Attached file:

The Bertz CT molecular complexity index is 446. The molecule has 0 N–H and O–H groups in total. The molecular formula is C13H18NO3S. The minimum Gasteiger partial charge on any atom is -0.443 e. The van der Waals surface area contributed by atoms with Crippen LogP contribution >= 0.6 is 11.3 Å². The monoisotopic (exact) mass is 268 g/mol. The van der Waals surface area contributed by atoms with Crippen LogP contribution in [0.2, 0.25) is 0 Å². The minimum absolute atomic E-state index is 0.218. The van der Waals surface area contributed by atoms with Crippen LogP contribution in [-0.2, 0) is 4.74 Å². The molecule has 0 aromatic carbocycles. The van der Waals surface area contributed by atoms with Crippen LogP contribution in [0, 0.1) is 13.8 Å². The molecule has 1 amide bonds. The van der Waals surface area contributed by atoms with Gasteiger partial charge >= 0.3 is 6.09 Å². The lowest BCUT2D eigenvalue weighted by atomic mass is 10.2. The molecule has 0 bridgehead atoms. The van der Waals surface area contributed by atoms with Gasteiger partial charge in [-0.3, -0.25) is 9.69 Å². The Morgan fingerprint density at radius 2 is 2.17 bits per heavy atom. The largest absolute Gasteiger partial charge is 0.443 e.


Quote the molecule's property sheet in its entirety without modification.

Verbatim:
The Bertz CT molecular complexity index is 446. The molecule has 0 N–H and O–H groups in total. The molecular formula is C13H18NO3S. The minimum Gasteiger partial charge on any atom is -0.443 e. The van der Waals surface area contributed by atoms with Crippen LogP contribution >= 0.6 is 11.3 Å². The monoisotopic (exact) mass is 268 g/mol. The van der Waals surface area contributed by atoms with Crippen LogP contribution in [0.2, 0.25) is 0 Å². The minimum absolute atomic E-state index is 0.218. The van der Waals surface area contributed by atoms with Crippen LogP contribution in [-0.2, 0) is 4.74 Å². The molecule has 0 aromatic carbocycles. The van der Waals surface area contributed by atoms with Crippen LogP contribution in [0, 0.1) is 13.8 Å². The molecule has 1 amide bonds. The van der Waals surface area contributed by atoms with Gasteiger partial charge >= 0.3 is 6.09 Å². The lowest BCUT2D eigenvalue weighted by atomic mass is 10.2. The molecule has 0 bridgehead atoms. The van der Waals surface area contributed by atoms with Gasteiger partial charge in [-0.3, -0.25) is 9.69 Å². The Morgan fingerprint density at radius 2 is 2.17 bits per heavy atom. The largest absolute Gasteiger partial charge is 0.443 e.